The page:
Then there’s the opposite side of the coin. During the years I worked in Paris, I often heard “you’re the artist”. Always “the artist” to the French, until they didn’t like what you did! I had one client who didn’t like how I shot their furniture. At one of the typical Paris breakfast meetings at chic cafes, he told me, because of my defense of my point of view, that I made a better lawyer than photographer. Although trapped deep in a banquet, I walked out.

Well, I don’t consider myself an artist. I paraphrase Edward Weston: “Being a photographer is good enough for me”. Me, too.

 


Falling in Love Again

In December 2008, Portland was treated to the biggest snow storm in 30 years. Depending on who you asked it was between 16-24 inches. It was a great time to stay inside except I had accepted a job for Portland Monthly Magazine shooting 5 vintage movie theatre marquees. This had to be shot at dusk or later. I had a hard time getting myself out there to shoot. The house was warm. I wasn’t working with an assistant which made it easier to procrastinate, no one out there waiting for me to show up. So I put it off a few times. And a few more. By now the snow had stopped and it was melting. So I found my way to the Bagdad Theatre on Hawthorne, sort of like Portland’s Bleeker Street. I parked and got out my cameras and tripod. When I found the POV I wanted, the tripod was just off the curb in a slushy puddle, as were my Doc Martens. It wasn’t very cold, but very damp. I had been given little instruction by Hector Sanchez, the Creative Director at the time. Just told to do something unorthodox. So there I was, out in the falling light, shooting the theatre and something happened. I fell in love again. I realized that when I was looking through the camera, I was totally happy. The world went away. It was just fun. Unfortunately Hector hated all the photos, and the story was “demoted” to the web pages. I actually don’t know if it ever ran or not. I know that I realized I am happiest when I’m looking through a camera.


The 21st Century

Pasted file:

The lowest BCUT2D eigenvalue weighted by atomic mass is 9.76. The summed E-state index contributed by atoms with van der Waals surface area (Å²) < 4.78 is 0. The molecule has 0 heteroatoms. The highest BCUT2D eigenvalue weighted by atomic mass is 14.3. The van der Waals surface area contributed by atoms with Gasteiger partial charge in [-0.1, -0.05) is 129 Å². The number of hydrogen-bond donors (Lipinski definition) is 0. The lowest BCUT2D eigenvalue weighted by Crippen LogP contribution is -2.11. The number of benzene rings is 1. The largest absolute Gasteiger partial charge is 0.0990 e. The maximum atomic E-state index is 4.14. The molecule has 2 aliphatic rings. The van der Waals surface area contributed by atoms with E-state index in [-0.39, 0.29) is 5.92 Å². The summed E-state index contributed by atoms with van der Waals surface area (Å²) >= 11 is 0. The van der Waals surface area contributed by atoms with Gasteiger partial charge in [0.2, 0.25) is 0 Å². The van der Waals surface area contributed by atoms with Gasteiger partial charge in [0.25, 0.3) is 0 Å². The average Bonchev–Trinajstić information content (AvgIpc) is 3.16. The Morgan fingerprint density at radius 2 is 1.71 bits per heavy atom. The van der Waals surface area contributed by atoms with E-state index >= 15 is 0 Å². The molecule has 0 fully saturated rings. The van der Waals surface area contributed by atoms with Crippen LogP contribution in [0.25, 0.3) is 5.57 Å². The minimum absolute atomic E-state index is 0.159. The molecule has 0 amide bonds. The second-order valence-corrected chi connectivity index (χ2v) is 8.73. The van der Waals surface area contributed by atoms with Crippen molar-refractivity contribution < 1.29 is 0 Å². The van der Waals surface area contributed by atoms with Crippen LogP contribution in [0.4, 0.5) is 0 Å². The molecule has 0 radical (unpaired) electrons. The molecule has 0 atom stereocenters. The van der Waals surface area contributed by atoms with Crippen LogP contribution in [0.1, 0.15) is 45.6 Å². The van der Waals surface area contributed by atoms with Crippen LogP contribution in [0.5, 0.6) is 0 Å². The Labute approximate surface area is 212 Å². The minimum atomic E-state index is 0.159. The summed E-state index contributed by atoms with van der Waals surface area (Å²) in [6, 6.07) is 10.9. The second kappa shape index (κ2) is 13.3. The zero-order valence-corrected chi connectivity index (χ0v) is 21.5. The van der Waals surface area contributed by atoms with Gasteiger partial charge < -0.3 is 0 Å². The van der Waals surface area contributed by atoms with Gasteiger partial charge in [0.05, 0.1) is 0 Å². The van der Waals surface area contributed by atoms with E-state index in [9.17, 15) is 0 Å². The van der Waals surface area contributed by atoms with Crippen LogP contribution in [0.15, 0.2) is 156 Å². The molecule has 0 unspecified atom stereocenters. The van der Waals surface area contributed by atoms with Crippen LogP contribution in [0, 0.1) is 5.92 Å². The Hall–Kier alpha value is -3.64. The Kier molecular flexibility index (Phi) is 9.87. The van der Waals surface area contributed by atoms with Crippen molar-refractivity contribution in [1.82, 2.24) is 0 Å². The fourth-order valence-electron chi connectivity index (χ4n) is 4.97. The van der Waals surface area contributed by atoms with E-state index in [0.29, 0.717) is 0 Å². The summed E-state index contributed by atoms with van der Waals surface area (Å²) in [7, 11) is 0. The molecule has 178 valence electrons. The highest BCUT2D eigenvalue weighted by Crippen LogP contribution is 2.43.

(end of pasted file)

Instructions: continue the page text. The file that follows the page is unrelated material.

Hello from Portland

So I’m entering the 21st century…I now will be blogging. Stories from the past. Stories from the present. Speculation about the future. Whatever seems fun, whatever seems relevant, and sometimes, whatever I just feel like saying.

Actually I’ve sorta been blogging via Instagram. As I get more and more into it, I like it less and less. To me it should just be about vision. Low fidelity vision. Take it with your iPhone and post. No stupid filters to make the mundane interesting, just what you see. No images from your library, Photoshopped beyond belief. No images that make you think you are now living on Neptune. And most of all, no inane comments from inane people. Most of the comments are just ego strokes. “Beautiful”, “wonderful”, and my favorite “amazing!!!”. Does anyone remember what amazing really means? I am amazed when I look up at the night sky, not some cute photo of someone’s cat. And, I LOVE cats. Don’t comment on my photos. If you like them, understand them, or resonate with them…then “like” them. That’s enough. I like to follow Daniel Root, Cirof, Laura Jennings,and Hornbecker on Instagram. Their photos are no bullshit.

I have the same trouble with Flickr and Tumbler. I’m not even sure how they are spelled. To me, they are just a place to be stroked. Same comments apply. Do you need justification of your work by people you don’t know?  People who may have absolutely horrible taste, or just want you to stroke them back? Years ago, Lloyd Ziff told me “there is no such thing as good taste. But there is bad taste.”I recently heard about a Master’s of Photography thesis where the candidate put his work on one of these sites and then edited by choosing the one’s that got the most positive feedback. In my old-fashioned mind I thought that was ludicrous, just ridiculous. I know when my work is good and when it isn’t. I’ve always been my best critic and I believe in myself.

So as you can see, I’m entering the 21st century…but sort of kicking and screaming. I’ve never been easy, so don’t expect it here!